Skipping Meals or Snacks

Not eating can mess with your body’s ability to control your appetite. But it also destroys willpower, which is just as damaging. “Regulating yourself is a brain activity, and your brain runs on glucose”. If you skip breakfast or a healthy snack, your brain doesn’t have the energy to say no to the inevitable chowfest.

So skipping a feed helps turn us into gluttons at night. Your starving brain “just doesn’t have the fuel it needs to keep you on track, monitoring your diet.”

Break it: Change your mindset. Think I’m going to start a new routine, not I’m going to restrict myself. Restriction leads to overeating.


Use the nondiet approach: You’re not denying yourself food, you’re just eating it more slowly. Savoring it. Allowing your body some time so you don’t keep eating when you’re full.

In an experiment published in the Journal of Clinical Endocrinology & Metabolism, 17 healthy men ate 11/4 cups of ice cream. They either scarfed it in 5 minutes or took half an hour to savor it. According to study author, levels of fullness-causing hormones (called PYY and GLP-1), which signal the brain to stop eating, were higher among the 30-minute men. In real life, the scarfers wouldn’t feel as full and could be moving on to another course.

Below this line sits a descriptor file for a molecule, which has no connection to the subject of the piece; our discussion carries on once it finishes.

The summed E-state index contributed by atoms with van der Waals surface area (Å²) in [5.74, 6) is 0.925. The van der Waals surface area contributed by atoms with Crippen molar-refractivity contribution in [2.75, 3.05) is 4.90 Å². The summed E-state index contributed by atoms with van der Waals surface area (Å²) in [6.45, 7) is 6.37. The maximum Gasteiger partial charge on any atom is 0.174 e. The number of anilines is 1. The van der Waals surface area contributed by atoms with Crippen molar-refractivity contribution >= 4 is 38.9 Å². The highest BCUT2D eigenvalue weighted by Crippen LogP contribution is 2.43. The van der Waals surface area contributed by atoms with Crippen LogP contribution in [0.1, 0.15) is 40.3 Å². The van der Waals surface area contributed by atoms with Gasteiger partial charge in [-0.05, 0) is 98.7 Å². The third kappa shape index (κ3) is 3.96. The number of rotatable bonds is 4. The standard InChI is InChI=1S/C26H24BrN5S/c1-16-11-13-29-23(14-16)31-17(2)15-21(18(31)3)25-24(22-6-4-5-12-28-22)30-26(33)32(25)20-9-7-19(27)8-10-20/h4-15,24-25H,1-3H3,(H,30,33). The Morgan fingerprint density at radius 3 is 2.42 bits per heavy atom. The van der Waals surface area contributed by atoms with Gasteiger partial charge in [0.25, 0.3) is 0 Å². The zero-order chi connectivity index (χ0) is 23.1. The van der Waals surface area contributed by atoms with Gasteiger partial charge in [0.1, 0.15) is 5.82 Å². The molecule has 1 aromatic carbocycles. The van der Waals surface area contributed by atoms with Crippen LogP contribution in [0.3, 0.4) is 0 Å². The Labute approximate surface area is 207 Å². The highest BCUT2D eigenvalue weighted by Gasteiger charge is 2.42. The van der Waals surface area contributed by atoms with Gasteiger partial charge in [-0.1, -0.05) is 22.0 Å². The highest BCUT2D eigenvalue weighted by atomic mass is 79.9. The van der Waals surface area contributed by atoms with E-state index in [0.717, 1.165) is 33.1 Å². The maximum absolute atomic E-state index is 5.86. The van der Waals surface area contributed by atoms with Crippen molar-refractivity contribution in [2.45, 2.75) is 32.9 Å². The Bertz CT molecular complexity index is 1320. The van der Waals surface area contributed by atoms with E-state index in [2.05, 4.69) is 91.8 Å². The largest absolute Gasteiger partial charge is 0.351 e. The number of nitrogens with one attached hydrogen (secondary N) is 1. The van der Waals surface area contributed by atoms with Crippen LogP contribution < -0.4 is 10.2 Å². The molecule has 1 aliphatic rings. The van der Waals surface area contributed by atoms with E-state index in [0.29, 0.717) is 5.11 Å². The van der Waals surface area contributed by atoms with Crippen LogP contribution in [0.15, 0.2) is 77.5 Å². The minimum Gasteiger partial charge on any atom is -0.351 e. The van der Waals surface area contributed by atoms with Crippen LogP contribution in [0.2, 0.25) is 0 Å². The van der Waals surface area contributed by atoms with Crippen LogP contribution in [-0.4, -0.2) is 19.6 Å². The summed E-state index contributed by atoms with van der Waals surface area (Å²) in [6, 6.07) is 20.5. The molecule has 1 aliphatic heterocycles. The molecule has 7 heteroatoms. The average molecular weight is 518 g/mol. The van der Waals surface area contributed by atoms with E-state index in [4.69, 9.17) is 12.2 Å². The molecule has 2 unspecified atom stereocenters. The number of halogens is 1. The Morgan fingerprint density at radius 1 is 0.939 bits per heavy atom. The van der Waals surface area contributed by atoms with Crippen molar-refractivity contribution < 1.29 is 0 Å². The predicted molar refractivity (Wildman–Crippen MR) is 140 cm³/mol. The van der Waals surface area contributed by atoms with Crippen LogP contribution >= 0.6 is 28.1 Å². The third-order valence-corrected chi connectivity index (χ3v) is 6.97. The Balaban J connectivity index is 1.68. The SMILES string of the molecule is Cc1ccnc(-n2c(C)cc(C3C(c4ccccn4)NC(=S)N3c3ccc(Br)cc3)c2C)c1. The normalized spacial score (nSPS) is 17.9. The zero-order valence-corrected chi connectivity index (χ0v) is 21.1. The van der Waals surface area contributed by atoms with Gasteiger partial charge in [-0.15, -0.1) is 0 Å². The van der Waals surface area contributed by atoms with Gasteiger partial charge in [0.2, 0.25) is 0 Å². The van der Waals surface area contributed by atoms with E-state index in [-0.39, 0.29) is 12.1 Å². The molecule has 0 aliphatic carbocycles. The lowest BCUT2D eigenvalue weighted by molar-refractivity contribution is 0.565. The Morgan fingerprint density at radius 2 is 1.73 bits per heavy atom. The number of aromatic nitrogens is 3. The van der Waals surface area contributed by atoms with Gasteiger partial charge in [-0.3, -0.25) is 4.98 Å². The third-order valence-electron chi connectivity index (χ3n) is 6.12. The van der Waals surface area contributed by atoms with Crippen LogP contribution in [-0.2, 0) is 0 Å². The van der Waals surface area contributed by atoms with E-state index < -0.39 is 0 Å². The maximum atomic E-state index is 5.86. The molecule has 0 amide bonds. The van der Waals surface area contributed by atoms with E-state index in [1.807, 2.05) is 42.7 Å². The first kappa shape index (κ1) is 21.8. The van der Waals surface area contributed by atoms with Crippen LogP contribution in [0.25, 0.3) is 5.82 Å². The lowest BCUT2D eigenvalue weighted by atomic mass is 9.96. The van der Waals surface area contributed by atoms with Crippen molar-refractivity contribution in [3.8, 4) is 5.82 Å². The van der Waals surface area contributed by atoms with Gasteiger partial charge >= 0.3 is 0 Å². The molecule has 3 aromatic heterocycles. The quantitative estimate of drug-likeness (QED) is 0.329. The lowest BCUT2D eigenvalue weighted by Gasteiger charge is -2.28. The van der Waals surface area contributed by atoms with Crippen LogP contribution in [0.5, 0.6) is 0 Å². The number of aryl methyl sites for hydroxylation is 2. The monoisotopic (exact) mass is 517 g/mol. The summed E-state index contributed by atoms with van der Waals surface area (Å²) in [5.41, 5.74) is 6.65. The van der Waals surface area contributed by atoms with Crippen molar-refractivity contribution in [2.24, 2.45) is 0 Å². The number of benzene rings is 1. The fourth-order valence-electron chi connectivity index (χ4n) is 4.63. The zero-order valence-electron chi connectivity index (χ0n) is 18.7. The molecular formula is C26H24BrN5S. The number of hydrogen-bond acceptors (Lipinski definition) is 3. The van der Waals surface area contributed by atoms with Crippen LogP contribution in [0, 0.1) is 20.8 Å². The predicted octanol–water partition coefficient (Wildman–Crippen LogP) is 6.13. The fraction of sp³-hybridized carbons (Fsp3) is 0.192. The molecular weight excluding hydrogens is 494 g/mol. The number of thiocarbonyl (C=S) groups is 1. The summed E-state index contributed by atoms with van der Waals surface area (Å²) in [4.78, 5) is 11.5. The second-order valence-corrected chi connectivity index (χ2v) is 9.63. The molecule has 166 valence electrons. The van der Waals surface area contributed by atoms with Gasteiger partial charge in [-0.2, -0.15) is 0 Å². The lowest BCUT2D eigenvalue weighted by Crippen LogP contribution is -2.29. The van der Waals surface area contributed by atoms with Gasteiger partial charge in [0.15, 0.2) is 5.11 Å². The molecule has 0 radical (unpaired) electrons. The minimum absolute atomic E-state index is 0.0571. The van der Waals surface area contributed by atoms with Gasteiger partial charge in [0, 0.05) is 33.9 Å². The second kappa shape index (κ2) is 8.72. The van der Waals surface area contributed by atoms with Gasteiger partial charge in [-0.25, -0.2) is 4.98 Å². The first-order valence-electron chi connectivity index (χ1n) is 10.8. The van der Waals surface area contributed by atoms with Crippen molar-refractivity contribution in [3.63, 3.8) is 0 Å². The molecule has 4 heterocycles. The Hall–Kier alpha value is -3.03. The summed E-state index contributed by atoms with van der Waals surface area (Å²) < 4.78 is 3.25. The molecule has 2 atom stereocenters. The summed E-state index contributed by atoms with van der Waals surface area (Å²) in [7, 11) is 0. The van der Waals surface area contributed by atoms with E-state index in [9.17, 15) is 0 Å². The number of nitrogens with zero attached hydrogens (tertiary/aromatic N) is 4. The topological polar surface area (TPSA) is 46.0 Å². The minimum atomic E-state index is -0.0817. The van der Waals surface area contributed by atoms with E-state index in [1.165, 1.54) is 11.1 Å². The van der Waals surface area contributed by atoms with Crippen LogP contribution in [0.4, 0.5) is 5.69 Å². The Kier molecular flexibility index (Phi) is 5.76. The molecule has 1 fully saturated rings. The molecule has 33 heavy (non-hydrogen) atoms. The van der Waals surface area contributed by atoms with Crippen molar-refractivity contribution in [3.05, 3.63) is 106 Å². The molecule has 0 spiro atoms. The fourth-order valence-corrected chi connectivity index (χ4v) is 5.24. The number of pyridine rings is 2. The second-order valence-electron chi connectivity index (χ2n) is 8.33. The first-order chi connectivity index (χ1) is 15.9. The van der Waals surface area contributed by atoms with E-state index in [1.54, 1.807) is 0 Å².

Break it:
Your body is trying to tell you something, so give it a chance. Slow down and enjoy your food. Put away the newspaper and turn off the TV. Try this breathing trick from The Yoga Body Diet: Inhale while counting slowly to five; exhale and count slowly to five; repeat three to five times before eating. A study in a 2009 issue of Journal of the American Dietetic Association shows that yoga increases mindful eating and results in less weight gain over time.

Pigging Out on Weekends

Weekend feasts can cause trouble beyond Sunday. In a recent study in the Journal of Clinical Investigation, researchers used rats to examine the effects of palmitic acid on leptin, a hormone that helps regulate appetite. Palmitic acid is found in saturated fat, an ingredient often featured in your favorite weekend grub.